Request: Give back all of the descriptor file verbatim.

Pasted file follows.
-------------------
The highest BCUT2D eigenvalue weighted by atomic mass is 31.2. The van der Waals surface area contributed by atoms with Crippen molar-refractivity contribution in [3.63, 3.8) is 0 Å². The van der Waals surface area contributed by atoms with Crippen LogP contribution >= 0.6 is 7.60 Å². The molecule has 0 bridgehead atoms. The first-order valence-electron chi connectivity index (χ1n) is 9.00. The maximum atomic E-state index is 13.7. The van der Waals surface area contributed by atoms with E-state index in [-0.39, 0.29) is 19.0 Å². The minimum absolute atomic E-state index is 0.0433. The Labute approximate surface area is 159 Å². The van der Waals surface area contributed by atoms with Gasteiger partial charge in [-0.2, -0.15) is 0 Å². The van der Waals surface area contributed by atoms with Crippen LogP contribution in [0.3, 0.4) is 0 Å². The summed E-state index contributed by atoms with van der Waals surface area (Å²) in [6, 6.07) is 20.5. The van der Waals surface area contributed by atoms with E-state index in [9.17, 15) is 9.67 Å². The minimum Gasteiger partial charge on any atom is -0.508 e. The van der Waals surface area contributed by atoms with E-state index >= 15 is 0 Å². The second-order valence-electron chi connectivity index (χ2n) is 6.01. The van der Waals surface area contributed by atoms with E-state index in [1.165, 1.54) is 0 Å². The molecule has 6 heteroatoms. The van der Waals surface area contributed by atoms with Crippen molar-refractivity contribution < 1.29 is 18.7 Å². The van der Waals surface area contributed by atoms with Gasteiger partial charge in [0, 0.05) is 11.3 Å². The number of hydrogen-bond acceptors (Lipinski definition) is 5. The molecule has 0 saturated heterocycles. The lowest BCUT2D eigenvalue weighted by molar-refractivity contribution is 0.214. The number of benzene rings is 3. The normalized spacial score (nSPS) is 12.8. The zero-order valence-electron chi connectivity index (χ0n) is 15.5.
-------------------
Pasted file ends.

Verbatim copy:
The highest BCUT2D eigenvalue weighted by atomic mass is 31.2. The van der Waals surface area contributed by atoms with Crippen molar-refractivity contribution in [3.63, 3.8) is 0 Å². The van der Waals surface area contributed by atoms with Crippen LogP contribution >= 0.6 is 7.60 Å². The molecule has 0 bridgehead atoms. The first-order valence-electron chi connectivity index (χ1n) is 9.00. The maximum atomic E-state index is 13.7. The van der Waals surface area contributed by atoms with E-state index in [-0.39, 0.29) is 19.0 Å². The minimum absolute atomic E-state index is 0.0433. The Labute approximate surface area is 159 Å². The van der Waals surface area contributed by atoms with Gasteiger partial charge in [-0.2, -0.15) is 0 Å². The van der Waals surface area contributed by atoms with Crippen LogP contribution in [0.3, 0.4) is 0 Å². The summed E-state index contributed by atoms with van der Waals surface area (Å²) in [6, 6.07) is 20.5. The van der Waals surface area contributed by atoms with E-state index in [9.17, 15) is 9.67 Å². The minimum Gasteiger partial charge on any atom is -0.508 e. The van der Waals surface area contributed by atoms with E-state index >= 15 is 0 Å². The second-order valence-electron chi connectivity index (χ2n) is 6.01. The van der Waals surface area contributed by atoms with E-state index in [1.165, 1.54) is 0 Å². The molecule has 6 heteroatoms. The van der Waals surface area contributed by atoms with Crippen molar-refractivity contribution < 1.29 is 18.7 Å². The van der Waals surface area contributed by atoms with Gasteiger partial charge in [0, 0.05) is 11.3 Å². The number of hydrogen-bond acceptors (Lipinski definition) is 5. The molecule has 0 saturated heterocycles. The lowest BCUT2D eigenvalue weighted by molar-refractivity contribution is 0.214. The number of benzene rings is 3. The normalized spacial score (nSPS) is 12.8. The zero-order valence-electron chi connectivity index (χ0n) is 15.5.